Technology  July 26, 2013

CSU: Photosynthesis may help make biofuels

FORT COLLINS – A team of Colorado State University researchers has been awarded a $2 million grant by the National Science Foundation to study new routes to the sustainable production of biofuels using photosynthetic bacteria.

“The purpose of this basic research is to help solve important practical problems,” said Kenneth Reardon, professor of chemical and biological engineering and site director for the Colorado Center for Biorefining and Biofuels, in a press statement.

“Current biofuel production processes, based on algae, have been too expensive to scale up to commercial size,” he said. “The team will be researching ways to increase the productivity and sustainability of the cultivation of photosynthetic microbes for greater yields of targeted molecules.”

Reardon said the project will launch Aug. 1 with the first disbursement of grant funds.

“It’s great recognition of the research capability we have at Colorado State University,” Reardon said.

Other members of the team include faculty members David Dandy and Christie Peebles from the chemical and biological engineering department, Graham Peers from the biology department and Thomas Bradley from the mechanical engineering department.

The research at CSU will revolve around cyanobacteria, a type of blue-green bacteria. It will be modified to convert carbon dioxide into hydrocarbons through photosynthesis. The grant awarded to CSU addresses biorefineries, one of three research areas being focused on by the Emerging Frontiers in Research and Innovation program through the NSF.

Five areas of the biofuel production process will be studied during the four-year research project. CSU researchers will explore how to engineer cyanobacteria that can grow faster in a wide range of conditions and how light exposure in different settings affects bacteria’s growth and yield rates.

Researchers also will develop computer models to predict light exposure in specific cultivation systems, develop methods to harvest cyanobacteria from the culture efficiently, and develop life-cycle analysis approaches to accurately model the productivity of large-scale reactors.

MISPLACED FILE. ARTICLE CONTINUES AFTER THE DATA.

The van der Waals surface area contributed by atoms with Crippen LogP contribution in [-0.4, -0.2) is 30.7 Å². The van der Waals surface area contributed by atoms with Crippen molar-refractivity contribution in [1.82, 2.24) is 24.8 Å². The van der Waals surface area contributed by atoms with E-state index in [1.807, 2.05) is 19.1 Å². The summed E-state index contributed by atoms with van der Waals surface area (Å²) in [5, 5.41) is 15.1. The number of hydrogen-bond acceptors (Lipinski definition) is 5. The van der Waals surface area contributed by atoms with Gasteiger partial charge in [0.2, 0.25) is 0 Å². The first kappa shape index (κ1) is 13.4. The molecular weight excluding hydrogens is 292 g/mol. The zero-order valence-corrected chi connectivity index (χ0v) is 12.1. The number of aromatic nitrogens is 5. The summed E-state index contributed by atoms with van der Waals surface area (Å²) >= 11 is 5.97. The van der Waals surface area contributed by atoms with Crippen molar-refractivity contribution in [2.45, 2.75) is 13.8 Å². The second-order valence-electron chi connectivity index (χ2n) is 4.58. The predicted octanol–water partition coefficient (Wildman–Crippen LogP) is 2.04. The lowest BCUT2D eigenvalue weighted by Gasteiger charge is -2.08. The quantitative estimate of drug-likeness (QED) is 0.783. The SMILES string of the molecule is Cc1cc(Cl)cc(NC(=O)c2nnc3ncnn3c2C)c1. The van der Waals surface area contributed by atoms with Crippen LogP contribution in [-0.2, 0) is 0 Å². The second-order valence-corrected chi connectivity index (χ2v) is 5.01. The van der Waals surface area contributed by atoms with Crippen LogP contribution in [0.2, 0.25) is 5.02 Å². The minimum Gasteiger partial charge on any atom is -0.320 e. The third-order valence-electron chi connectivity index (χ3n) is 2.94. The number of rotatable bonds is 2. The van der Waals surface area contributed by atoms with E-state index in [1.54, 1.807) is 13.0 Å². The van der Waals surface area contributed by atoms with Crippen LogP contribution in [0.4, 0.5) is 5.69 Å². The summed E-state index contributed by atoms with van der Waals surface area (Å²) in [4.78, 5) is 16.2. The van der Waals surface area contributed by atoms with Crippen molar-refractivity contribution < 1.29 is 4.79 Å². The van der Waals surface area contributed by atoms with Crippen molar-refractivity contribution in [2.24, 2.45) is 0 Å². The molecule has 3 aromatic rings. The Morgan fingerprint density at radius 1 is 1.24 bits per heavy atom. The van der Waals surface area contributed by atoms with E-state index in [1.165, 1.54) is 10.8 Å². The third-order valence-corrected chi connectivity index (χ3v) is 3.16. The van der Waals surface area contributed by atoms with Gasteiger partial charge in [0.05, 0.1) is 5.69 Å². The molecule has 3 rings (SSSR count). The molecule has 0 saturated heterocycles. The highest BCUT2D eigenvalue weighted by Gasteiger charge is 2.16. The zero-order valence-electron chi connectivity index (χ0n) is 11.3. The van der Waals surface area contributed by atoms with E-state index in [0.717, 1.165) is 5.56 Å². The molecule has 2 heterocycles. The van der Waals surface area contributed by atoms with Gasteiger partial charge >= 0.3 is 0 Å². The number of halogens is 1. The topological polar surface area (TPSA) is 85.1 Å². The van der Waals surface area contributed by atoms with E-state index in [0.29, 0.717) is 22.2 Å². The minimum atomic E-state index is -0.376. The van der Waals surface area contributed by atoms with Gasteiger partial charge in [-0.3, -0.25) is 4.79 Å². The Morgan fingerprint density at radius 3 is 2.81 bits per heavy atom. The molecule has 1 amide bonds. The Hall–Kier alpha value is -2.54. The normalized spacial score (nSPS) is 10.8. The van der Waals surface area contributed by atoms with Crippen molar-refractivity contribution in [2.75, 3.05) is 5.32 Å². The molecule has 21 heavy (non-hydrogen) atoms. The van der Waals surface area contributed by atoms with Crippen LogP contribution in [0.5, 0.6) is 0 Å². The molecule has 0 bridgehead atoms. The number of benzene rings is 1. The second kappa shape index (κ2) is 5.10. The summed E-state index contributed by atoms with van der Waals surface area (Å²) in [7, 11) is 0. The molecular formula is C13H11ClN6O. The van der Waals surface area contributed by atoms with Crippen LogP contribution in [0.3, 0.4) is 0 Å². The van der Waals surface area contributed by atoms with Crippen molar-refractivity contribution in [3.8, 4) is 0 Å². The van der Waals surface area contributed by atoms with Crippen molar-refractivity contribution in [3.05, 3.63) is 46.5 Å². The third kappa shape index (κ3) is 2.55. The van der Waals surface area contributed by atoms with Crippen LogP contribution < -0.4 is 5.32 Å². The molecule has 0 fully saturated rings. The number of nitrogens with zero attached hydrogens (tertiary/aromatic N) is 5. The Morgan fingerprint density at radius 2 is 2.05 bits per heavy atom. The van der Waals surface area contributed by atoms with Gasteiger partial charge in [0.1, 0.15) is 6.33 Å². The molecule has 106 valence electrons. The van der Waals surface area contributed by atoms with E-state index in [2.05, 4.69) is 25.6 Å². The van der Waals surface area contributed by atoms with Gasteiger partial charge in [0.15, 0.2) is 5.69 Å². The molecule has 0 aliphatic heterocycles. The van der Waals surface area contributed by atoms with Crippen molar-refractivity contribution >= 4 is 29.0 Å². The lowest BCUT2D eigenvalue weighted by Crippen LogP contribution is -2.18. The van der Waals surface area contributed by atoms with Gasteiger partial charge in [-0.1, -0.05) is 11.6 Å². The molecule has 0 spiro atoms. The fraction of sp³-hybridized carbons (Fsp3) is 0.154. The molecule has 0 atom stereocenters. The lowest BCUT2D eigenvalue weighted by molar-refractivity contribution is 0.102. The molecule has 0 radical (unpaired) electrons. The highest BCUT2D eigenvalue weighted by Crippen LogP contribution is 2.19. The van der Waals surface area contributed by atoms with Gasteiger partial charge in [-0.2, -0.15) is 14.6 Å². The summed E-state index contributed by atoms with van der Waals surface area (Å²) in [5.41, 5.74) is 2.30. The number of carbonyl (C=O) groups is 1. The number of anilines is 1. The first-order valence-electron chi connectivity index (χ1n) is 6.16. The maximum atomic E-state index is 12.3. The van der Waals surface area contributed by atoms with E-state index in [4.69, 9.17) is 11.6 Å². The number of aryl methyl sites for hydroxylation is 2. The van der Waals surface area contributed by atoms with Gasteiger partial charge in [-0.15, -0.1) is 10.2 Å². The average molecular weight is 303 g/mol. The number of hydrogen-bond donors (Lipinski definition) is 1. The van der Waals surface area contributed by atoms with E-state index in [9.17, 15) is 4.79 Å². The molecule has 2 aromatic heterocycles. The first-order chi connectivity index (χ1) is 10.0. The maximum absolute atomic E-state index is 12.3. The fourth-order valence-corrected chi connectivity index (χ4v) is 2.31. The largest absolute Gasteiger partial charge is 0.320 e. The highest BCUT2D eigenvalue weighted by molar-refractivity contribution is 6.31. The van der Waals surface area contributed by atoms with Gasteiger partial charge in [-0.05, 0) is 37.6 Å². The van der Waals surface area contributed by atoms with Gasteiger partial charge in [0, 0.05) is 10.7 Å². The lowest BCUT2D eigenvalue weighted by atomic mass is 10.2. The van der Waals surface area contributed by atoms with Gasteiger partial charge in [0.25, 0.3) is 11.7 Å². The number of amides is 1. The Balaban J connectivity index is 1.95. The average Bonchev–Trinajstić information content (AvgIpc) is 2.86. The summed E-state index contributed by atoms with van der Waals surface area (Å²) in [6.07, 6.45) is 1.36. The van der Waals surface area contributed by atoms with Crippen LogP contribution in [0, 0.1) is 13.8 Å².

Small-scale models of different photobioreactor strategies will be built in CSU labs to model large-scale production reactors and study how cyanobacteria respond to photobioreactor conditions. A photobioreactor incorporates a light source to provide energy input into the reactor.

The CSU team expects engineered strains of cyanobacteria and approaches developed during this project to aid research efforts in the production of biofuels and biochemicals.

In addition to training Ph.D and undergraduate students during the research, the team will mentor elementary- and secondary-school students in such topics as metabolic engineering and photosynthetic microorganisms.

FORT COLLINS – A team of Colorado State University researchers has been awarded a $2 million grant by the National Science Foundation to study new routes to the sustainable production of biofuels using photosynthetic bacteria.

“The purpose of this basic research is to help solve important practical problems,” said Kenneth Reardon, professor of chemical and biological engineering and site director for the Colorado Center for Biorefining and Biofuels, in a press statement.

“Current biofuel production processes, based on algae, have been too expensive to scale up to commercial size,” he said. “The team will be researching ways to increase the productivity and…

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